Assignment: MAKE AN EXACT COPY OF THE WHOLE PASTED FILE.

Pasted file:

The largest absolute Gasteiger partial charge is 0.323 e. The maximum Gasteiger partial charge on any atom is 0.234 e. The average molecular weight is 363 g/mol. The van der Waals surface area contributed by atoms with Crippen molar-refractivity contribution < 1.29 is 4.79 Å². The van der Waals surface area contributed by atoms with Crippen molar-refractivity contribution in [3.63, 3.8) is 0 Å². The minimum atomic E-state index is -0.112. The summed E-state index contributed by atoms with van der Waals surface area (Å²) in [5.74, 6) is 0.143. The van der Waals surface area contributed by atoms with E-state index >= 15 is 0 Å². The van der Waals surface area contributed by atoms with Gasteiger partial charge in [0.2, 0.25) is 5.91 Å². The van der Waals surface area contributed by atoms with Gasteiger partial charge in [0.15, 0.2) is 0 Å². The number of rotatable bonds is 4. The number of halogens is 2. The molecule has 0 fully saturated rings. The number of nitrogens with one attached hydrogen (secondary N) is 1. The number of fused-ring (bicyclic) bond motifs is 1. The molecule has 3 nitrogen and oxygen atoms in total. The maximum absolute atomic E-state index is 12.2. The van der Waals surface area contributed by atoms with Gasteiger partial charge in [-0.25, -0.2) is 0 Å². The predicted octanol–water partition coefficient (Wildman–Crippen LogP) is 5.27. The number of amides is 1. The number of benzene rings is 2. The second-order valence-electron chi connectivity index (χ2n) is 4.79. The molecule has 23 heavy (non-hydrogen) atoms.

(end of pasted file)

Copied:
The largest absolute Gasteiger partial charge is 0.323 e. The maximum Gasteiger partial charge on any atom is 0.234 e. The average molecular weight is 363 g/mol. The van der Waals surface area contributed by atoms with Crippen molar-refractivity contribution < 1.29 is 4.79 Å². The van der Waals surface area contributed by atoms with Crippen molar-refractivity contribution in [3.63, 3.8) is 0 Å². The minimum atomic E-state index is -0.112. The summed E-state index contributed by atoms with van der Waals surface area (Å²) in [5.74, 6) is 0.143. The van der Waals surface area contributed by atoms with E-state index >= 15 is 0 Å². The van der Waals surface area contributed by atoms with Gasteiger partial charge in [0.2, 0.25) is 5.91 Å². The van der Waals surface area contributed by atoms with Gasteiger partial charge in [0.15, 0.2) is 0 Å². The number of rotatable bonds is 4. The number of halogens is 2. The molecule has 0 fully saturated rings. The number of nitrogens with one attached hydrogen (secondary N) is 1. The number of fused-ring (bicyclic) bond motifs is 1. The molecule has 3 nitrogen and oxygen atoms in total. The maximum absolute atomic E-state index is 12.2. The van der Waals surface area contributed by atoms with Gasteiger partial charge in [-0.25, -0.2) is 0 Å². The predicted octanol–water partition coefficient (Wildman–Crippen LogP) is 5.27. The number of amides is 1. The number of benzene rings is 2. The second-order valence-electron chi connectivity index (χ2n) is 4.79. The molecule has 23 heavy (non-hydrogen) atoms.